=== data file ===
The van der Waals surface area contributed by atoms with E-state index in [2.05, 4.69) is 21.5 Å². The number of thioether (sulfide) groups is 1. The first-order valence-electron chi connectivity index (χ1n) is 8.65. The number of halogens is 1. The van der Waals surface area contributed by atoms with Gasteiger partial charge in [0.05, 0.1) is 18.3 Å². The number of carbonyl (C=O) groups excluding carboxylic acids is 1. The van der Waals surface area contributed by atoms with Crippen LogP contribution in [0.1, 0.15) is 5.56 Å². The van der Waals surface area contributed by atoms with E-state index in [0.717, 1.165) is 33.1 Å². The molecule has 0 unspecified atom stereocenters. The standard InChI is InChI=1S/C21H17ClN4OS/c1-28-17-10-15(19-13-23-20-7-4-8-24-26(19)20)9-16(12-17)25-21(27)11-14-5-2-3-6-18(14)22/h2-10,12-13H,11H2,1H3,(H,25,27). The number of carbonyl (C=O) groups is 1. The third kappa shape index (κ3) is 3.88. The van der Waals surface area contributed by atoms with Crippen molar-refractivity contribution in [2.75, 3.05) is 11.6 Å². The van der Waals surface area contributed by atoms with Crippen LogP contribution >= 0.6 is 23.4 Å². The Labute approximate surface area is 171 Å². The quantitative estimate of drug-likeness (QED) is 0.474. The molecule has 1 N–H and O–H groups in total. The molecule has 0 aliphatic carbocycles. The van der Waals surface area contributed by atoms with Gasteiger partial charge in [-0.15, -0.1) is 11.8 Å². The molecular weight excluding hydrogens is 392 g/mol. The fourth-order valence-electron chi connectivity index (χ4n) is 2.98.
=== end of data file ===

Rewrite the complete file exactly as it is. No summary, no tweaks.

The van der Waals surface area contributed by atoms with E-state index in [2.05, 4.69) is 21.5 Å². The number of thioether (sulfide) groups is 1. The first-order valence-electron chi connectivity index (χ1n) is 8.65. The number of halogens is 1. The van der Waals surface area contributed by atoms with Gasteiger partial charge in [0.05, 0.1) is 18.3 Å². The number of carbonyl (C=O) groups excluding carboxylic acids is 1. The van der Waals surface area contributed by atoms with Crippen LogP contribution in [0.1, 0.15) is 5.56 Å². The van der Waals surface area contributed by atoms with E-state index in [0.717, 1.165) is 33.1 Å². The molecule has 0 unspecified atom stereocenters. The standard InChI is InChI=1S/C21H17ClN4OS/c1-28-17-10-15(19-13-23-20-7-4-8-24-26(19)20)9-16(12-17)25-21(27)11-14-5-2-3-6-18(14)22/h2-10,12-13H,11H2,1H3,(H,25,27). The number of carbonyl (C=O) groups is 1. The third kappa shape index (κ3) is 3.88. The van der Waals surface area contributed by atoms with Crippen molar-refractivity contribution in [2.75, 3.05) is 11.6 Å². The van der Waals surface area contributed by atoms with Crippen LogP contribution >= 0.6 is 23.4 Å². The Labute approximate surface area is 171 Å². The quantitative estimate of drug-likeness (QED) is 0.474. The molecule has 1 N–H and O–H groups in total. The molecule has 0 aliphatic carbocycles. The van der Waals surface area contributed by atoms with Gasteiger partial charge in [-0.15, -0.1) is 11.8 Å². The molecular weight excluding hydrogens is 392 g/mol. The fourth-order valence-electron chi connectivity index (χ4n) is 2.98.